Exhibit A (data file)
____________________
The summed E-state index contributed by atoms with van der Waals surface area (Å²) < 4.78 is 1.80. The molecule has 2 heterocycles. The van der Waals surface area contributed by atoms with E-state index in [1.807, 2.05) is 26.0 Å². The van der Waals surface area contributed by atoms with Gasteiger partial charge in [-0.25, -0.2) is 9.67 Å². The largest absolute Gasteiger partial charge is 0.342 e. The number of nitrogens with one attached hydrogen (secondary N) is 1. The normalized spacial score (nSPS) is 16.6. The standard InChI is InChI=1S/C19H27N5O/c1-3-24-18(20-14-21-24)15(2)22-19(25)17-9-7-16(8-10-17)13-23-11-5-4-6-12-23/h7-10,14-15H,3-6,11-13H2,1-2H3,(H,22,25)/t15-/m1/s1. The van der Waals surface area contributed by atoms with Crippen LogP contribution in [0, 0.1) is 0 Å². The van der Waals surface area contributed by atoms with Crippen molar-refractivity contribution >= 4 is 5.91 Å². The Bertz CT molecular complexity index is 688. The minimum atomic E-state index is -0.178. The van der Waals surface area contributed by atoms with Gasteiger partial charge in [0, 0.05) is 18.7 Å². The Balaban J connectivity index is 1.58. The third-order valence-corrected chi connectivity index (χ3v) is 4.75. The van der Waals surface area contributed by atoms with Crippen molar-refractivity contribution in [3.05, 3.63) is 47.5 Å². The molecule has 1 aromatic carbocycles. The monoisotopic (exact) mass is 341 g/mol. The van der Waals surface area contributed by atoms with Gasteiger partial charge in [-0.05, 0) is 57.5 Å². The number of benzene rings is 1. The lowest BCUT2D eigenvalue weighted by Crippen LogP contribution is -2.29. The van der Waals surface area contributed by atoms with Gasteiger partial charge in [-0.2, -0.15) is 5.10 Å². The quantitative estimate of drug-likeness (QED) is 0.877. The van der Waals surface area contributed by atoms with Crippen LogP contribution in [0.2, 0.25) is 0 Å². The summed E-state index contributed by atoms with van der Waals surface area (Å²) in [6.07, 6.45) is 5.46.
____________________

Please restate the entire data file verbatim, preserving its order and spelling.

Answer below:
The summed E-state index contributed by atoms with van der Waals surface area (Å²) < 4.78 is 1.80. The molecule has 2 heterocycles. The van der Waals surface area contributed by atoms with E-state index in [1.807, 2.05) is 26.0 Å². The van der Waals surface area contributed by atoms with Gasteiger partial charge in [-0.25, -0.2) is 9.67 Å². The largest absolute Gasteiger partial charge is 0.342 e. The number of nitrogens with one attached hydrogen (secondary N) is 1. The normalized spacial score (nSPS) is 16.6. The standard InChI is InChI=1S/C19H27N5O/c1-3-24-18(20-14-21-24)15(2)22-19(25)17-9-7-16(8-10-17)13-23-11-5-4-6-12-23/h7-10,14-15H,3-6,11-13H2,1-2H3,(H,22,25)/t15-/m1/s1. The van der Waals surface area contributed by atoms with Crippen LogP contribution in [0, 0.1) is 0 Å². The van der Waals surface area contributed by atoms with Crippen molar-refractivity contribution >= 4 is 5.91 Å². The Bertz CT molecular complexity index is 688. The minimum atomic E-state index is -0.178. The van der Waals surface area contributed by atoms with Gasteiger partial charge in [0, 0.05) is 18.7 Å². The Balaban J connectivity index is 1.58. The third-order valence-corrected chi connectivity index (χ3v) is 4.75. The van der Waals surface area contributed by atoms with Crippen molar-refractivity contribution in [3.05, 3.63) is 47.5 Å². The molecule has 1 aromatic carbocycles. The monoisotopic (exact) mass is 341 g/mol. The van der Waals surface area contributed by atoms with Gasteiger partial charge in [-0.05, 0) is 57.5 Å². The number of benzene rings is 1. The lowest BCUT2D eigenvalue weighted by Crippen LogP contribution is -2.29. The van der Waals surface area contributed by atoms with Gasteiger partial charge in [-0.2, -0.15) is 5.10 Å². The quantitative estimate of drug-likeness (QED) is 0.877. The van der Waals surface area contributed by atoms with Crippen LogP contribution in [0.2, 0.25) is 0 Å². The summed E-state index contributed by atoms with van der Waals surface area (Å²) in [6.07, 6.45) is 5.46.